(This Op-Ed by yours truly was published in Florida Today, Monday, May 14, 2018.)
Most folks do not realize that homicide detectives spend more than half their time on the job investigating suicides, accidental deaths and even unexplained natural deaths, not just murder cases. That’s because any of those could be a homicide in disguise.
Sometimes, it hits home. As a Miami-Dade County homicide supervisor in the 1970s, I was routinely reviewing a stack of reports when I came across a suicide case where a 65-year-old man shot himself in the head and left a note: “I don’t want to suffer the cancer.” His name was Joe Strauss. My stepfather’s brother, he was “Uncle” Joe to me.
On another occasion, I visited the morgue to consult with the medical examiner, a frequent occurrence. As I passed by the array of bodies wearing nothing but toe-tags, I noticed a small person lying with a bullet hole in her temple. I gasped. I knew this girl, my wife’s niece, age 11. Alone in the house, she found her dad’s pistol, lay on the bed and elected to die.
Nationally, suicides comprise more than double the number of homicides, 44,965 compared to 19,362 ins 2016, according to Centers for Disease Control/Prevention.
Suicide cases are particularly heart wrenching. During my 30 years with Miami-Dade County Police, I knew 12 cops who killed themselves. One female officer had just lost her job. She took her 4-year-old son with her to the beach at night and lay on the blanket. She took both their lives with a revolver. Another detective struggled with love of wife and love of job, until his wife left for good. He got drunk, wrote a note and shot himself. Motives vary, though advanced sickness and alcohol played a major role in a large number. After that, comes depression and mental illness.
According to the CDC, suicide is the second leading cause of death for people ages 10 to 34. There are other surprising statistics:
- In most charts, the rates of suicide are 3.5 times higher among males, than females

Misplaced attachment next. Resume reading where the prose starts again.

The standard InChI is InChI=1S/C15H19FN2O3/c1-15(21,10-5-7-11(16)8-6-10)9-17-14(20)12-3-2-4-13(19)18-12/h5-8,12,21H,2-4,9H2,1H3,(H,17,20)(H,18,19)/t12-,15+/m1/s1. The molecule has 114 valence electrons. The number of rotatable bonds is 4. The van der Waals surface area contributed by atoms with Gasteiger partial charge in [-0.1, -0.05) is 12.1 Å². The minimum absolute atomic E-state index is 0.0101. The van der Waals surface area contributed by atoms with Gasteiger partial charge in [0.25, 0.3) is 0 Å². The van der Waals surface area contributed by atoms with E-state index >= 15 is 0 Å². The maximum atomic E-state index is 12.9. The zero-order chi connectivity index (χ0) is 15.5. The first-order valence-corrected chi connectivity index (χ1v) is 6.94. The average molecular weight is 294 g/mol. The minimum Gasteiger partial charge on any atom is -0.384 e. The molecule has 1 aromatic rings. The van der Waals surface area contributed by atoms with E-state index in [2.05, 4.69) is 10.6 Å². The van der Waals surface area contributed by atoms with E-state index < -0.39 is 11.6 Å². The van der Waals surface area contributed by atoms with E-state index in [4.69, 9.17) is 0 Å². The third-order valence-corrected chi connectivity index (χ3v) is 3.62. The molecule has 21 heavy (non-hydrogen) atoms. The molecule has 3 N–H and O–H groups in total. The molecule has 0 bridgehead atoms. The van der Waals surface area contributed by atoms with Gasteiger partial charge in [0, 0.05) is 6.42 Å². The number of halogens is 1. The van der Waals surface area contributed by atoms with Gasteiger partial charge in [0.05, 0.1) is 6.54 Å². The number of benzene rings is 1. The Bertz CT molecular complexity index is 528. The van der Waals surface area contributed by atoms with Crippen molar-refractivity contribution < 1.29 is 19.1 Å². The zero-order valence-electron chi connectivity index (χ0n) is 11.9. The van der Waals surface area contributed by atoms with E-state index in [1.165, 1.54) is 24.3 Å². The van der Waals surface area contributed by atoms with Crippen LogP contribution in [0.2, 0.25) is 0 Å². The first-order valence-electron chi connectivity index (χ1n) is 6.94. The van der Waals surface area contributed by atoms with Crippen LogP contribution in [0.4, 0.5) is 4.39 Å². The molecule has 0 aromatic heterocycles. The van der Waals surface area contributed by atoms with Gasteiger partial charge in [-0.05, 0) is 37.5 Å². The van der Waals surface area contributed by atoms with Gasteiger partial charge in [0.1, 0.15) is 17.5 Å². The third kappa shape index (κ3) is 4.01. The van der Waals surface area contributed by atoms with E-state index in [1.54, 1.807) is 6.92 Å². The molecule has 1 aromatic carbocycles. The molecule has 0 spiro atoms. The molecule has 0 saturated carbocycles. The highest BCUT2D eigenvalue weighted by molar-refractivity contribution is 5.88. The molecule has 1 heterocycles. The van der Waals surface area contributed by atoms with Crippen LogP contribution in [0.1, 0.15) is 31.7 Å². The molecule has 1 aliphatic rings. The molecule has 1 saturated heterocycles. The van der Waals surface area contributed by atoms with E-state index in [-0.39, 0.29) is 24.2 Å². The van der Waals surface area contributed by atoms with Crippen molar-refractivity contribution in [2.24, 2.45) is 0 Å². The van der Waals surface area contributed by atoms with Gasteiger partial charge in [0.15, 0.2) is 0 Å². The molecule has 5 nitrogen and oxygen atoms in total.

- Racially, Native Americans/Alaskans, rank highest, followed closely by whites. Blacks show the lowest rates for suicide.
- Regionally, Rocky Mountain and Midwest states show the highest rates, while California, Illinois and New York show the lowest.
- Firearms account for over half of all suicides, followed by a myriad of other methods.
- The percentage of adults having had suicide thoughts were highest among adults 18 to 25,(8.8 percent).
- Roughly 18 percent of suicide victims are military veterans. That’s 22 per day.
- School bullying (and cyber bullying) play a significant role in suicides among young people.
- Having investigated hundreds of these cases, I saw that the common threads between cases were mental depression and other warning signs that were either ignored or dismissed by friends and relatives. It is important for parents and friends to pay close attention when suicide is ever mentioned, even in a joking fashion. Mental health professionals are available throughout the community for consultations. Or, call the Suicide Prevention Lifeline at 800-273-8255.
Other warning signs, according to mental health professionals, include:
- Sudden increase in use of alcohol or drugs
- Depression associated with unbearable pain
- Talking of being trapped or a burden to others
- Extreme mood swings
- Verbalizing a wish to die.
In rare occasions, I’ve seen suicides that actually translated to an act of love.
At age 88, Sam was suffering through a long and fatal illness. Greta, his wife of 65 years had been his caretaker for years, only to watch him wither in pain. One moonlit night, she took Sam for drive onto the beach. There, as he sat in the back seat, she connected the hose from the tailpipe into the car window. She turned on the engine and crawled into Sam’s arms. They were found the next morning in an embrace.
Theirs was an act of love.